Before becoming a mama, reflux was something I was familiar with, as it related to adults. But it was never something that I was worried about when it came to having kiddos. I was more concerned about those early months of sleep deprivation and the middle of the night feedings. This all changed after my daughter was born, and suddenly, it seemed like acid reflux (or, in our case, silent reflux) was something that started to consume our lives. It seemed like there wasn’t anything it didn’t affect during the first year, from its effect on feedings to sleeping and eventually to introducing solids.
It took longer to diagnose with my first child since she wasn’t actively spitting up — something that may be more obviously linked to reflux. And as a first-time mom, I honestly didn’t have a clue as to what was going on. In my gut, I just knew something was wrong. Fast forward to my second baby. With dozens of specialist visits under my belt and plenty of lactation appointments to add to the mix, I felt like I finally had a grasp on this whole silent reflux issue that, unfortunately, affected both of my children.
Having had two babies born with severe silent reflux (both of whom also had Laryngomalacia and my son who had “failure to thrive” early on), it’s now a topic I’m passionate about. It’s also something that I don’t think is talked about enough. While maybe once labeled as just “colic,” as a reflux mama, I knew there was more going on than just a fussy baby.
What is Silent Reflux?
Silent reflux, often referred to as LPR or laryngopharyngeal reflux disease, is thought to affect 1 in 5 children. Research suggests that it can be found in both infants as well as younger children. According to a report published by Pediatric Clinic of North America, LPR is “defined by the reflux of either gastric acid or refluxate (containing pepsin) into the larynx, oropharynx, and/or nasopharynx.” Depending on age, researchers have stated that it may come with different symptoms.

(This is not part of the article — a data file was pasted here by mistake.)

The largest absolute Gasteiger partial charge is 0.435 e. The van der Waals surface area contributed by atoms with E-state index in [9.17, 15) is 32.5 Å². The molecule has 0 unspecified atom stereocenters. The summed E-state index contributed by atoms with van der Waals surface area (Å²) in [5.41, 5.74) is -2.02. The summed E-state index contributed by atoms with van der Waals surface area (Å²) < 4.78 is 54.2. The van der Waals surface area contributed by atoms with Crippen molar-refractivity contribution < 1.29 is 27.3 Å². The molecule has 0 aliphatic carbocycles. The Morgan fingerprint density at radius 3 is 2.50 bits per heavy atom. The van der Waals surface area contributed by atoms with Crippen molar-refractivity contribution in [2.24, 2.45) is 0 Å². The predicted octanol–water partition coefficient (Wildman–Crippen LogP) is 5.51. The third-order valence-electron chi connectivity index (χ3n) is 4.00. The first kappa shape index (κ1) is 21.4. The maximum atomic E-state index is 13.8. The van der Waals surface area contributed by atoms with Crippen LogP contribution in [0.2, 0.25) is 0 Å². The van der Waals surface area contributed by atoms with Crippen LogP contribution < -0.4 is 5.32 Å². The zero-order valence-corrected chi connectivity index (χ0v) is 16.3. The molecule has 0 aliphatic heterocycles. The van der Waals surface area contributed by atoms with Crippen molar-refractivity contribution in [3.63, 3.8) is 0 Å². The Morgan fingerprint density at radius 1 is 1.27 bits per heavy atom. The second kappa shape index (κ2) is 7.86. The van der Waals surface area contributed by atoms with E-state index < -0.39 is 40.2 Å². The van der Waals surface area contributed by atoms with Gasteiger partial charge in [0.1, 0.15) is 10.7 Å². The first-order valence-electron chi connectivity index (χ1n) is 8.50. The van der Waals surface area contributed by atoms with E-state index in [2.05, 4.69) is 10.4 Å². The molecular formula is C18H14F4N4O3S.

Symptoms of Silent Reflux
LPR in infants often presents itself with some of the following symptoms:
- Feeding issues
- Failure to thrive
- Respiratory issues that are chronic
When it comes to LPR in older, school-age children, this is when it is believed to come with other symptoms such as sore throat, globus sensation, and a chronic cough.
What Causes Reflux in Babies?
An underdeveloped lower esophageal sphincter muscle often causes reflux in babies. This is the sphincter that helps keep food contents from backflowing into the esophagus. Once this sphincter develops is usually when you hear about babies outgrowing their reflux.
When Do Babies Outgrow Reflux?
While every baby is different, most babies outgrow their reflux by 12 months of age, but some do take longer to outgrow it.
Does Your Baby Have Silent Reflux?
As you can tell, silent reflux comes with a list of potential symptoms and even complications, such as feeding difficulties. Both my kiddos struggled with silent reflux and feeding difficulties. It wasn’t until we worked closely with a pediatric GI doctor that we could get that diagnosis of silent reflux and work on a treatment plan.
If you think your baby may have silent reflux, the very first thing to do is to talk with your pediatrician. Having a newborn can come with stress. Especially during the early months with the lack of sleep and just adjusting to this phase of parenthood. But having a newborn with silent reflux and just not getting a diagnosis of what’s going on adds a whole new layer of stress. Speak with your pediatrician. Raise your concerns, and work with your baby’s provider on coming up with a plan.
Don’t Go it Alone
And, while you’re reaching out to your pediatrician, don’t forget to reach out for support for yourself too. Having a baby with silent reflux can leave us, mamas, feeling isolated. Talk with other mamas who have or are going through a similar experience. Lean on your support group so that you can find time for self-care, even if it’s just a shower or enjoying a nourishing, warm meal. From a mama who has gone through this reflux journey two times over — you got this!